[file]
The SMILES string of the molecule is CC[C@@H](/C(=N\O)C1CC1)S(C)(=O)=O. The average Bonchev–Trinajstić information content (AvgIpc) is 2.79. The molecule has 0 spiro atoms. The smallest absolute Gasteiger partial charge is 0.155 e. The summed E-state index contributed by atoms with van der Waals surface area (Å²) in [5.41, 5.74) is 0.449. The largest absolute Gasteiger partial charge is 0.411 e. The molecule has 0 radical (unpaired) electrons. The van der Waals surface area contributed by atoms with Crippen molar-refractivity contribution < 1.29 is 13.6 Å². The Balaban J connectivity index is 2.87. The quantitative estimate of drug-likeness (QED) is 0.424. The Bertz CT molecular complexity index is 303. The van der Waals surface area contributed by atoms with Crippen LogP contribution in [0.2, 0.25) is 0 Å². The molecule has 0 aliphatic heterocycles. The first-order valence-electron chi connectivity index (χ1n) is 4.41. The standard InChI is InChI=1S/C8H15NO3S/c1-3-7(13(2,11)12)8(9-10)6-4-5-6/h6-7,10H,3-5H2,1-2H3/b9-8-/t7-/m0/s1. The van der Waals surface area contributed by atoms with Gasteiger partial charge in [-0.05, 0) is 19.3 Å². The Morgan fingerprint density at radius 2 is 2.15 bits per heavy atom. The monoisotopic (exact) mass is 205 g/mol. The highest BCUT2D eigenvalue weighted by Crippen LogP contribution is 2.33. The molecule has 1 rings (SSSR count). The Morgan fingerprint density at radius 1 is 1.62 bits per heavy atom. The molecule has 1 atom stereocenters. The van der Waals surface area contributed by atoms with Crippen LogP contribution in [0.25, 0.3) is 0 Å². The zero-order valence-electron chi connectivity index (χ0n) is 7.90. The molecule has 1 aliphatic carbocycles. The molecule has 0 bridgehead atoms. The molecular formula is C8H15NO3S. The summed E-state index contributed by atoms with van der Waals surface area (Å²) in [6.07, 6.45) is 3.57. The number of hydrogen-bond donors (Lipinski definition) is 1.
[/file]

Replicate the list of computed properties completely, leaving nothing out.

The SMILES string of the molecule is CC[C@@H](/C(=N\O)C1CC1)S(C)(=O)=O. The average Bonchev–Trinajstić information content (AvgIpc) is 2.79. The molecule has 0 spiro atoms. The smallest absolute Gasteiger partial charge is 0.155 e. The summed E-state index contributed by atoms with van der Waals surface area (Å²) in [5.41, 5.74) is 0.449. The largest absolute Gasteiger partial charge is 0.411 e. The molecule has 0 radical (unpaired) electrons. The van der Waals surface area contributed by atoms with Crippen molar-refractivity contribution < 1.29 is 13.6 Å². The Balaban J connectivity index is 2.87. The quantitative estimate of drug-likeness (QED) is 0.424. The Bertz CT molecular complexity index is 303. The van der Waals surface area contributed by atoms with Crippen LogP contribution in [0.2, 0.25) is 0 Å². The molecule has 0 aliphatic heterocycles. The first-order valence-electron chi connectivity index (χ1n) is 4.41. The standard InChI is InChI=1S/C8H15NO3S/c1-3-7(13(2,11)12)8(9-10)6-4-5-6/h6-7,10H,3-5H2,1-2H3/b9-8-/t7-/m0/s1. The van der Waals surface area contributed by atoms with Gasteiger partial charge in [-0.05, 0) is 19.3 Å². The Morgan fingerprint density at radius 2 is 2.15 bits per heavy atom. The monoisotopic (exact) mass is 205 g/mol. The highest BCUT2D eigenvalue weighted by Crippen LogP contribution is 2.33. The molecule has 1 rings (SSSR count). The Morgan fingerprint density at radius 1 is 1.62 bits per heavy atom. The molecule has 1 atom stereocenters. The van der Waals surface area contributed by atoms with Crippen LogP contribution in [0.25, 0.3) is 0 Å². The zero-order valence-electron chi connectivity index (χ0n) is 7.90. The molecule has 1 aliphatic carbocycles. The molecule has 0 bridgehead atoms. The molecular formula is C8H15NO3S. The summed E-state index contributed by atoms with van der Waals surface area (Å²) in [6.07, 6.45) is 3.57. The number of hydrogen-bond donors (Lipinski definition) is 1.